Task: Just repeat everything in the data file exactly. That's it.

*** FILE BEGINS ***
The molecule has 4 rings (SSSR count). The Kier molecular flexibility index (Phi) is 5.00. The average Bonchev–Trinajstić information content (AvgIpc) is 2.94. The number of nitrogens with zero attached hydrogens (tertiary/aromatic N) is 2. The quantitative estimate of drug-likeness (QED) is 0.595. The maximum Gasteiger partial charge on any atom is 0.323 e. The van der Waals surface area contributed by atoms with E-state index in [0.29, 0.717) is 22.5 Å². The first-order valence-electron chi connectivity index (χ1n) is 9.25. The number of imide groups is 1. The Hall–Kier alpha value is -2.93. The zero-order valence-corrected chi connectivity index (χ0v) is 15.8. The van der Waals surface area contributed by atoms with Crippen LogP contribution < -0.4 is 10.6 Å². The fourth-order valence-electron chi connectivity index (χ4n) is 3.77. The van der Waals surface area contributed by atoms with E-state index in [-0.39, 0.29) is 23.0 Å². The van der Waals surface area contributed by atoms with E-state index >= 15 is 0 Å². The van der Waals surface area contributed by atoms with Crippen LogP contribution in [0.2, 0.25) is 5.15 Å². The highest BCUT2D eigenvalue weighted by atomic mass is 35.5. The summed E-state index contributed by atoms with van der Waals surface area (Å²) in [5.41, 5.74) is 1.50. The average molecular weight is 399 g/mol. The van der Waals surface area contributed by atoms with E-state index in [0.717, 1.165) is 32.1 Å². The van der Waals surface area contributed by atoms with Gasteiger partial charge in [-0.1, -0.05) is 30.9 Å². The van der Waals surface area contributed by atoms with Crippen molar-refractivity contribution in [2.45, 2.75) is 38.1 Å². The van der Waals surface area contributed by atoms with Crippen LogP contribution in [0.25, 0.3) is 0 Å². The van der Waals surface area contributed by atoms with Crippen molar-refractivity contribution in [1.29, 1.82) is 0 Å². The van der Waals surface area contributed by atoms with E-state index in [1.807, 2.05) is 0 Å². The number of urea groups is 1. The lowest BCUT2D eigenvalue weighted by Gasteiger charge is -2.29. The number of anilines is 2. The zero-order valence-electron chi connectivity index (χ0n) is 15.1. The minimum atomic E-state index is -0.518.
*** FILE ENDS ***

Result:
The molecule has 4 rings (SSSR count). The Kier molecular flexibility index (Phi) is 5.00. The average Bonchev–Trinajstić information content (AvgIpc) is 2.94. The number of nitrogens with zero attached hydrogens (tertiary/aromatic N) is 2. The quantitative estimate of drug-likeness (QED) is 0.595. The maximum Gasteiger partial charge on any atom is 0.323 e. The van der Waals surface area contributed by atoms with E-state index in [0.29, 0.717) is 22.5 Å². The first-order valence-electron chi connectivity index (χ1n) is 9.25. The number of imide groups is 1. The Hall–Kier alpha value is -2.93. The zero-order valence-corrected chi connectivity index (χ0v) is 15.8. The van der Waals surface area contributed by atoms with Crippen LogP contribution < -0.4 is 10.6 Å². The fourth-order valence-electron chi connectivity index (χ4n) is 3.77. The van der Waals surface area contributed by atoms with E-state index in [-0.39, 0.29) is 23.0 Å². The van der Waals surface area contributed by atoms with E-state index >= 15 is 0 Å². The van der Waals surface area contributed by atoms with Crippen LogP contribution in [0.2, 0.25) is 5.15 Å². The highest BCUT2D eigenvalue weighted by atomic mass is 35.5. The summed E-state index contributed by atoms with van der Waals surface area (Å²) in [5.41, 5.74) is 1.50. The average molecular weight is 399 g/mol. The van der Waals surface area contributed by atoms with E-state index in [0.717, 1.165) is 32.1 Å². The van der Waals surface area contributed by atoms with Gasteiger partial charge in [-0.1, -0.05) is 30.9 Å². The van der Waals surface area contributed by atoms with Crippen molar-refractivity contribution in [2.45, 2.75) is 38.1 Å². The van der Waals surface area contributed by atoms with Crippen LogP contribution in [0.25, 0.3) is 0 Å². The van der Waals surface area contributed by atoms with Crippen molar-refractivity contribution in [1.29, 1.82) is 0 Å². The van der Waals surface area contributed by atoms with E-state index in [1.807, 2.05) is 0 Å². The number of urea groups is 1. The lowest BCUT2D eigenvalue weighted by Gasteiger charge is -2.29. The number of anilines is 2. The zero-order valence-electron chi connectivity index (χ0n) is 15.1. The minimum atomic E-state index is -0.518.